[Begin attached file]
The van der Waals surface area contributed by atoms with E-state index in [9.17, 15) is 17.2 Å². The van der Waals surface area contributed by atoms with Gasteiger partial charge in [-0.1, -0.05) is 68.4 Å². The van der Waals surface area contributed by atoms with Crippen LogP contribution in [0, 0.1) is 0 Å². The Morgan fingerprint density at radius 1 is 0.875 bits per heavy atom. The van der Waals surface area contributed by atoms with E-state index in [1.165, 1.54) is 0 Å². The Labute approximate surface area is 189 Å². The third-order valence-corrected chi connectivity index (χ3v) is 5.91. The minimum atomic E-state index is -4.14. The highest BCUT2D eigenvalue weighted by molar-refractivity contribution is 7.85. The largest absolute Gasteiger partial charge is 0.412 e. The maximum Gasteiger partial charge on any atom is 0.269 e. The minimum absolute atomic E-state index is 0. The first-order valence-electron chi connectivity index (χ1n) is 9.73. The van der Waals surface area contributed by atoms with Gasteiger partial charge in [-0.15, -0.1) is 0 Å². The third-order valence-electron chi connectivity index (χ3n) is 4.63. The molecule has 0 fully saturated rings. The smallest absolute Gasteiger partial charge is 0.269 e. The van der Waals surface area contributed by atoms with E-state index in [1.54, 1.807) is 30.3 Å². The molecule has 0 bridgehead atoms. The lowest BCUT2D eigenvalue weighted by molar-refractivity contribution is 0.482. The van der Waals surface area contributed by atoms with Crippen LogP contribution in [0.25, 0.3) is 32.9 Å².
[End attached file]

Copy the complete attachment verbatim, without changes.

The van der Waals surface area contributed by atoms with E-state index in [9.17, 15) is 17.2 Å². The van der Waals surface area contributed by atoms with Gasteiger partial charge in [-0.1, -0.05) is 68.4 Å². The van der Waals surface area contributed by atoms with Crippen LogP contribution in [0, 0.1) is 0 Å². The Morgan fingerprint density at radius 1 is 0.875 bits per heavy atom. The van der Waals surface area contributed by atoms with E-state index in [1.165, 1.54) is 0 Å². The Labute approximate surface area is 189 Å². The third-order valence-corrected chi connectivity index (χ3v) is 5.91. The minimum atomic E-state index is -4.14. The highest BCUT2D eigenvalue weighted by molar-refractivity contribution is 7.85. The largest absolute Gasteiger partial charge is 0.412 e. The maximum Gasteiger partial charge on any atom is 0.269 e. The minimum absolute atomic E-state index is 0. The first-order valence-electron chi connectivity index (χ1n) is 9.73. The van der Waals surface area contributed by atoms with Gasteiger partial charge in [-0.15, -0.1) is 0 Å². The third-order valence-electron chi connectivity index (χ3n) is 4.63. The molecule has 0 fully saturated rings. The smallest absolute Gasteiger partial charge is 0.269 e. The van der Waals surface area contributed by atoms with E-state index in [1.54, 1.807) is 30.3 Å². The molecule has 0 bridgehead atoms. The lowest BCUT2D eigenvalue weighted by molar-refractivity contribution is 0.482. The van der Waals surface area contributed by atoms with Crippen LogP contribution in [0.25, 0.3) is 32.9 Å².